One of the many rights afforded to American citizens under the United States Constitution is the Fourth Amendment protection against unreasonable government intrusion, specifically in regards to police searches and seizures. As a result of these protections, the police may only perform a search of your person, home, or vehicle under specific circumstances and in a manner that ensures these rights are respected. To help you understand the extent of your Fourth Amendment rights and protect yourself against unlawful search and seizure, our firm has put together a brief guide detailing what the police can and cannot do during a search.
- What is a “search?” – Under the purposes of the Fourth Amendment, for a police investigation to be considered a “search,” a court must conclude that the investigation intruded upon a person’s reasonable expectation of privacy. If a person does not have an expectation of privacy, or if this expectation is otherwise deemed to be unreasonable, no search has occurred. Simply put, if you have no expectation to privacy, the police may then search without question.
- When can the police search my property? – Property within your home, on your person, in your vehicle, or on other parts of your property is considered to be private. If the police wish to search for evidence on your property, they must first either receive your express consent or a warrant issued by a judge in order to legally do so.
- When is a warrant not needed? – There are several circumstances in which the police may conduct a search without your consent or a warrant. A search may be conducted in the event that a police officer should have a reasonable suspicion that a crime is being committed, known as “probable cause.” Searches may also be conducted if immediate action is necessary to protect the public or to stop the destruction of evidence. Finally, the police may conduct a search of a person and their immediate surroundings following an arrest in order to ensure their safety.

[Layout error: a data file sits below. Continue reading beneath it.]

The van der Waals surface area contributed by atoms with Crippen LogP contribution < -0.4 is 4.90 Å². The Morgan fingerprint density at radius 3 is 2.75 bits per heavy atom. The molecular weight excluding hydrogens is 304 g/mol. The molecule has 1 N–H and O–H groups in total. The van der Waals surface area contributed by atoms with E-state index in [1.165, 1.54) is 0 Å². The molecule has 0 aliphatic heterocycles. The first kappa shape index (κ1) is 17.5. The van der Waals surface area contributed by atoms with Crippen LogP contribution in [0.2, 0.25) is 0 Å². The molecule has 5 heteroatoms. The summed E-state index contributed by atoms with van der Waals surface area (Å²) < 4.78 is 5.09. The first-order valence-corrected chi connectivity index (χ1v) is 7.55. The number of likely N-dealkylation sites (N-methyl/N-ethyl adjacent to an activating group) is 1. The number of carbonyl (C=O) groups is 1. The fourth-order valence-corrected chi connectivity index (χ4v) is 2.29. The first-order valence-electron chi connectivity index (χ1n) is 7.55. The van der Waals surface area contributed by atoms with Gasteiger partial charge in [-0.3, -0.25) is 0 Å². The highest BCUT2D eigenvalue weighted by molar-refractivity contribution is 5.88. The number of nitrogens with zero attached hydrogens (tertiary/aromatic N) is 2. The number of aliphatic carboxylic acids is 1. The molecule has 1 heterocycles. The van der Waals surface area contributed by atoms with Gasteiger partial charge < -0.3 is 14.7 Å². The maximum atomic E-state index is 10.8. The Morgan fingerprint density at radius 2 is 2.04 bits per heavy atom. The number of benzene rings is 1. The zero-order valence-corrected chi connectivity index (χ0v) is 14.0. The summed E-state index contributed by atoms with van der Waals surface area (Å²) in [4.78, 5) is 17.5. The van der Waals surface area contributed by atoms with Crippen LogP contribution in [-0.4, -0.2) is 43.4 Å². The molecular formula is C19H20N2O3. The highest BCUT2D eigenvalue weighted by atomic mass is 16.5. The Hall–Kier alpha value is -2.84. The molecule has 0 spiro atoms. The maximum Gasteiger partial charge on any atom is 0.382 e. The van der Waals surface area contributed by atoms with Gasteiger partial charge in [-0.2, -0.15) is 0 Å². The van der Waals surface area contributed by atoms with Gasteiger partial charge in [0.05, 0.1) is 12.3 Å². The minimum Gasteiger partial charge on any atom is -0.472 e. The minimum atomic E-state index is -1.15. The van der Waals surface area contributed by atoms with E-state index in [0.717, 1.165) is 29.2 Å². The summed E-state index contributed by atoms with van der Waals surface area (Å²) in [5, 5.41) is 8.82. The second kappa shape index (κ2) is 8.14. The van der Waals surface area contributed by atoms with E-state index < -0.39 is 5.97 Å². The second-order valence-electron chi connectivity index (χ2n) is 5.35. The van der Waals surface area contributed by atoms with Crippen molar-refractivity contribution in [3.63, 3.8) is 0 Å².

- What does a warrant authorize? – If the police have a warrant, they may legally enter a person’s property without their permission and search for evidence listed on the warrant in specified places. For example, if a warrant authorizes the search of a person’s bathroom for illegal drugs, the police should confine their search to the bathroom only. If evidence suggests that there may be additional evidence nearby, or if the police suspect that evidence is being destroyed or that a suspect is attempting to escape, the police may widen their search beyond the parameters of the warrant.
- When can the police search my car? – During a traffic stop, the police may only search your vehicle if they have probable cause to suspect you are in possession of contraband, such as drugs or weapons. A Supreme Court ruling recently determined that the passenger compartment of a vehicle may only be searched if the arrested person is within reaching distance of it at the time of arrest, or if it is reasonable believe that the vehicle contains evidence relating to the arrested offense. If the vehicle is towed and impounded, however, the police may search it at their discretion.
Arrested? Contact Patton & Pittman Attorneys at Law
If you have been charged with a crime and believe your Fourth Amendment rights were violated by the police, get in touch with Patton & Pittman Attorney at Law today. With more than 75 years of combined legal experience, our powerful Clarksville criminal defense lawyers have the vast legal knowledge and resources to maximize your chances of securing a favorable outcome for your situation.
Call (931) 361-4477 or contact our office online today to discuss your situation.